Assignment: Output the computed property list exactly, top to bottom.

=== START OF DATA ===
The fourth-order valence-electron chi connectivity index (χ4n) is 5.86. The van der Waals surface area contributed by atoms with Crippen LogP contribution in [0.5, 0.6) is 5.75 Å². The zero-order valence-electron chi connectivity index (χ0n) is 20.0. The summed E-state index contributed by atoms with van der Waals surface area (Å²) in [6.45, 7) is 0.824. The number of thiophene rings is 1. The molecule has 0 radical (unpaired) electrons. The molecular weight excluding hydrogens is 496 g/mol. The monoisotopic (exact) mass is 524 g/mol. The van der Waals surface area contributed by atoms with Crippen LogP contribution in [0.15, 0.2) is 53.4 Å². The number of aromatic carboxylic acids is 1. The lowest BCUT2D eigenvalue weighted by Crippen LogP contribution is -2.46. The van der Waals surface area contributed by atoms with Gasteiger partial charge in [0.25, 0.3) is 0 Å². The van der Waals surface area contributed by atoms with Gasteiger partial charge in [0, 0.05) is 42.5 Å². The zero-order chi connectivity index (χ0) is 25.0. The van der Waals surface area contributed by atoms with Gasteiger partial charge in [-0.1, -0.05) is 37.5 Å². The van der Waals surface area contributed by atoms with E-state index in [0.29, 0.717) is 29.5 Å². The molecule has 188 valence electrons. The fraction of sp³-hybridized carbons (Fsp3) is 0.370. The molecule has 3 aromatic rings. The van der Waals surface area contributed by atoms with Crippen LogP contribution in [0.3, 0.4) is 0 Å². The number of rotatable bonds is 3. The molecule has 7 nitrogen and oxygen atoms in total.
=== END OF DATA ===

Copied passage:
The fourth-order valence-electron chi connectivity index (χ4n) is 5.86. The van der Waals surface area contributed by atoms with Crippen LogP contribution in [0.5, 0.6) is 5.75 Å². The zero-order valence-electron chi connectivity index (χ0n) is 20.0. The summed E-state index contributed by atoms with van der Waals surface area (Å²) in [6.45, 7) is 0.824. The number of thiophene rings is 1. The molecule has 0 radical (unpaired) electrons. The molecular weight excluding hydrogens is 496 g/mol. The monoisotopic (exact) mass is 524 g/mol. The van der Waals surface area contributed by atoms with Crippen LogP contribution in [0.15, 0.2) is 53.4 Å². The number of aromatic carboxylic acids is 1. The lowest BCUT2D eigenvalue weighted by Crippen LogP contribution is -2.46. The van der Waals surface area contributed by atoms with Gasteiger partial charge in [0.25, 0.3) is 0 Å². The van der Waals surface area contributed by atoms with Gasteiger partial charge in [0, 0.05) is 42.5 Å². The zero-order chi connectivity index (χ0) is 25.0. The van der Waals surface area contributed by atoms with Gasteiger partial charge in [-0.1, -0.05) is 37.5 Å². The van der Waals surface area contributed by atoms with E-state index in [0.29, 0.717) is 29.5 Å². The molecule has 188 valence electrons. The fraction of sp³-hybridized carbons (Fsp3) is 0.370. The molecule has 3 aromatic rings. The van der Waals surface area contributed by atoms with Crippen LogP contribution in [0.3, 0.4) is 0 Å². The number of rotatable bonds is 3. The molecule has 7 nitrogen and oxygen atoms in total.